Post 1 – Thoughts and Reflection of the United States by Myanmar Native Chin Chin

Over the next three posts Love For Myanmar presents Myanmar Native, Chin Chin, and her orientation with life in the United States.  She has volunteered and accompanied LFM on many mission trips helping in a variety of ways – from organizing and playing games with the children at our orphanages to serving as our interpreter with village leaders, pastors, and teachers to explaining cultural traditions and practices to team members.  She is a dear and long-time friend of LFM visiting friends and relatives in the United States and will returning to her people group in Myanmar of whom she loves.
Chin Chin
(LFM) What have been surprises to you about the USA? In other words, in what ways has your experience with living in USA differed from what you expected?

(Chin Chin) First of all I would like to start with how quiet the neighborhood is. For a few days, it was a bit strange for me being in a quiet place like this because Yangon (Rangoon), the place where I came from, is very busy and crowded everywhere. One day, Mrs. Sherry took me to Target during the first week of my arrival. I was so surprised because it was very quiet compared to grocery stores in Yangon, quieter than I thought. There was only about 5 or 7 shoppers at Target on that day. And the other thing is about the meaning of neighborhood. In Myanmar (Burma), if you say we are neighbors, then your house and your friend’s house is very close or right next to each other. But here, it can be close or far. So when Brother Chase told me about the neighborhood, I thought of it in Myanmar concept. When I got here, it’s a bit different from what I thought. It’s like you can’t go anywhere without car. Even when you go to the market here, you drive a car there, but we just walk to the market in Myanmar. And here people drive 70 miles per hour on the freeway but people drive 30 miles per hour in Myanmar. It’s really surprising to ride a car here because I don’t feel I am moving here. I mean if you ride a car or bus in Yangon, you will be like riding a small roller coaster. I still like both though.

(LFM) What have you enjoyed about the USA?

(Chin Chin) I like all the automated things and it is very systematic. For example, when you buy food or something, you just use the card with machine. We don’t have that kind of good system yet. I think it will come someday. And I really like the dishwasher and washing machine. We can get the washing machine in Yangon though. I am not sure about the dishwasher. It’s my very first time to see dishwasher here. It’s very comfortable and it takes less time to use it. So dishwasher and washing machine will be the first two things I would like to get for my mother. And also I do enjoy shopping for Christmas presents here, especially Hobby Lobby is my favorite place to see things and buy. It’s really impressive  how serious people are about Thanksgiving and Christmas here. I love  having meals and spending time together with friends and family on those days. It was really wonderful and meaningful and also inspired me a lot. One of the fun things to do is go to the places and see all the lights. Especially seeing the lights which are based on the radio music. I’ve never seen those kind of lights. I wish we could have it in Myanmar too. And one last thing I enjoyed about is seeing the people with different costume on the Halloween day. Everything is very new for me. I am very happy to be here for all those holidays that I always wanted to experience and see how do people in America celebrate them.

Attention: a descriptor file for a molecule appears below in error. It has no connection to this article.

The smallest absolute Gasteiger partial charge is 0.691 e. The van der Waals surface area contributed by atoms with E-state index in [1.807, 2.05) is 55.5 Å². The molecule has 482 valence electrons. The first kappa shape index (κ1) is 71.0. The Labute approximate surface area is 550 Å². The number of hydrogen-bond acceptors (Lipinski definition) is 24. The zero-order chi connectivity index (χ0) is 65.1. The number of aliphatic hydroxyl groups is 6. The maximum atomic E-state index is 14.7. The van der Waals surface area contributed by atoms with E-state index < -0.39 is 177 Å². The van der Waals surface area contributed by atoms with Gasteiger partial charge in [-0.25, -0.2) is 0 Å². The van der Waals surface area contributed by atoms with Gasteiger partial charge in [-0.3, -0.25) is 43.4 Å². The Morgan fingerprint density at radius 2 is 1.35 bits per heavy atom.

(LFM) What has disappointed you about the USA?

(Chin Chin) I like most things but using seat belt really annoyed me at first. I understand that it’s for safety and it’s the law here. But I came from a place where we never use seat belt. The road in Yangon is smaller than here and people there just drive without seat belt even though it’s not safe. But here people drive a car with seat belt even though they have better road or car. So in my thought, people from Myanmar risk their life in driving without seat belt more than people here in USA. I am used to using the seat belt here now.

 

Love For Myanmar will present Post 2 – A Continuation with Chin Chin in the coming week.

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